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Franklin Roosevelt Celebrates Franksgiving, er, Thanksgiving

On Aug. 14, 1939, President Franklin Roosevelt invented a new holiday: Franksgiving. He did it by declaring Thanksgiving would be celebrated on the fourth instead of the last Thursday of November.

There was nothing sacred about the last Thursday, Roosevelt told reporters.

The change infuriated Republicans, football coaches, college students, turkey growers, calendar makers and the Town of Plymouth, Mass.

One political opponent went so far as to compare Roosevelt to Hitler.

Franklin Roosevelt celebrates Franksgiving. Photo courtesy Library of Congress.

Why Franksgiving

Roosevelt had a good reason for declaring Franksgiving on the fourth rather than the last Thursday in November. The country still suffered from the Great Depression, and there were five Thursday that November.

Roosevelt wanted to extend a short, 20-day Christmas shopping season to help retail merchants sell more products. Back then, stores didn't put out Christmas merchandise until after Thanksgiving.

Increasing profits and spending during this period, Roosevelt hoped, would help bring the country out of the Depression.

Fred Lazarus, Jr., founder of Federated Department Stores (later Macy’s), gets the credit for persuading Roosevelt to push Thanksgiving back a week to stretch the Christmas shopping season.

It was the first time the last-Thursday tradition established by Abraham Lincoln in 1863 was broken.

Republicans called Roosevelt’s declaration an affront to the memory of Lincoln. And in the spirit of partisanship still with us today, people began referring to the ‘Republican Thanksgiving’ (last Thursday) and the ‘Democratic Thanksgiving’ (fourth Thursday) as ‘Franksgiving.’

Never mind that New England had celebrated Thanksgiving at various times since the 17th century. The Continental Congress, for example, had in 1777 declared the first national Thanksgiving in December following the patriot victory at Saratoga.

Howls of Protest

Fast and furious came the backlash. The pastor of Plymouth's Church of the Pilgrimage called Franksgiving 'a calloused attack on a religious tradition.' The chairman of the town's board of selectmen 'heartily disapproved.'

Alf Landon, who Roosevelt defeated in 1936, took his denunciation further: The president, he said, had changed the date 'to an unprepared country with the omnipotence of a Hitler.'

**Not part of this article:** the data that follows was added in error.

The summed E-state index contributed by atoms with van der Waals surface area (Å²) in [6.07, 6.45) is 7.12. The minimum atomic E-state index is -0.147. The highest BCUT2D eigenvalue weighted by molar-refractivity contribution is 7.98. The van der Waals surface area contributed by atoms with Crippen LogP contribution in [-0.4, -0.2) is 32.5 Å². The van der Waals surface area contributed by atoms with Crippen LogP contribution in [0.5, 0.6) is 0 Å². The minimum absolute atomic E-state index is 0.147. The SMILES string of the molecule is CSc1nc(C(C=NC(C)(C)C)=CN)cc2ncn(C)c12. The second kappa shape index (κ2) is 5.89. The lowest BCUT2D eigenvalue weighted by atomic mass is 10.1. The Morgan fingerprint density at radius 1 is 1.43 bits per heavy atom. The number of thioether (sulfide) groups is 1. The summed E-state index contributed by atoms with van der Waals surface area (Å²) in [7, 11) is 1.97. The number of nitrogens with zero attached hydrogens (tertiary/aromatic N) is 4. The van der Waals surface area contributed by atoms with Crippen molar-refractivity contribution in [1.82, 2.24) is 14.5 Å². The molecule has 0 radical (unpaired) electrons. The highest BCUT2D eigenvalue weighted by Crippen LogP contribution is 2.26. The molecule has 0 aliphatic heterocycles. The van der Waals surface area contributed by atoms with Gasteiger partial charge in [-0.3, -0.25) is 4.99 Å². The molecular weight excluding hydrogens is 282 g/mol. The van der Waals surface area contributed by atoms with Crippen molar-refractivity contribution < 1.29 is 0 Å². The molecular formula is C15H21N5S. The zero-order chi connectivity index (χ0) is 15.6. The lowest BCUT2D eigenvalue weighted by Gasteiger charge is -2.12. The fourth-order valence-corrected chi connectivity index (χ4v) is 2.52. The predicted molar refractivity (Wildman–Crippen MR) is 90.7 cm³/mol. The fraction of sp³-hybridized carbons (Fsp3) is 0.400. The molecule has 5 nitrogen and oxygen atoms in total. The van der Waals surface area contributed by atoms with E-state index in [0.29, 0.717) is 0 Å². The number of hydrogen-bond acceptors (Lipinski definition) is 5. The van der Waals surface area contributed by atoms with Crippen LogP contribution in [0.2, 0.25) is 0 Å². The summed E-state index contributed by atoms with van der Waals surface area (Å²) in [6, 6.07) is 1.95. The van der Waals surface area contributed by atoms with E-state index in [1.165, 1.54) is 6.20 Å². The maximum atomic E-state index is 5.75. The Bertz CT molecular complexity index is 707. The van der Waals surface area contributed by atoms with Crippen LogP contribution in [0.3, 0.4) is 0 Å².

Football coaches abhorred Franksgiving. Colleges had long ago scheduled the last football game of the season on Thanksgiving Day. Deans complained they had to change the entire academic schedule.

An Ohio printer wrote one of the many thousands of letters protesting the change. Calendar makers, he wrote, would go bankrupt.

The president of the National Poultry, Butter and Egg Association sent a telegram to the White House denouncing Franksgiving, saying it would injure turkey farmers and disrupt marketing plans of processors and distributors.

A House Divided

Roosevelt’s declaration would have thrown a monkey wrench into many Thanksgiving plans. Many simply chose to ignore it. A presidential declaration wasn’t legally binding in the states, and 22  chose to ignore it. So half the country celebrated Thanksgiving on the fifth Thursday, and half on the fourth.

All six New England states, which had elected Republican governors, held Thanksgiving on the last Friday. Texas couldn’t decide and declared both the fourth and fifth Thursdays government holidays.

Roosevelt repeated Franksgiving in 1940 and 1941, declaring Nov. 21, 1940 and Nov. 20, 1941 the days to celebrate.

Again, half the country ignored him. George Gallup took a poll and found 62 percent of Americans disapproved of Franksgiving. The survey showed a majority, especially Republicans, 'are in favor of letting the nation's turkeys live a week longer,' Gallup said.

Most damning of all, Franksgiving gave no boost to retail sales.

Finally, Roosevelt formally admitted his mistake and in 1941 signed a bill into law officially making Thanksgiving the fourth Thursday in November.

This story was updated in 2017.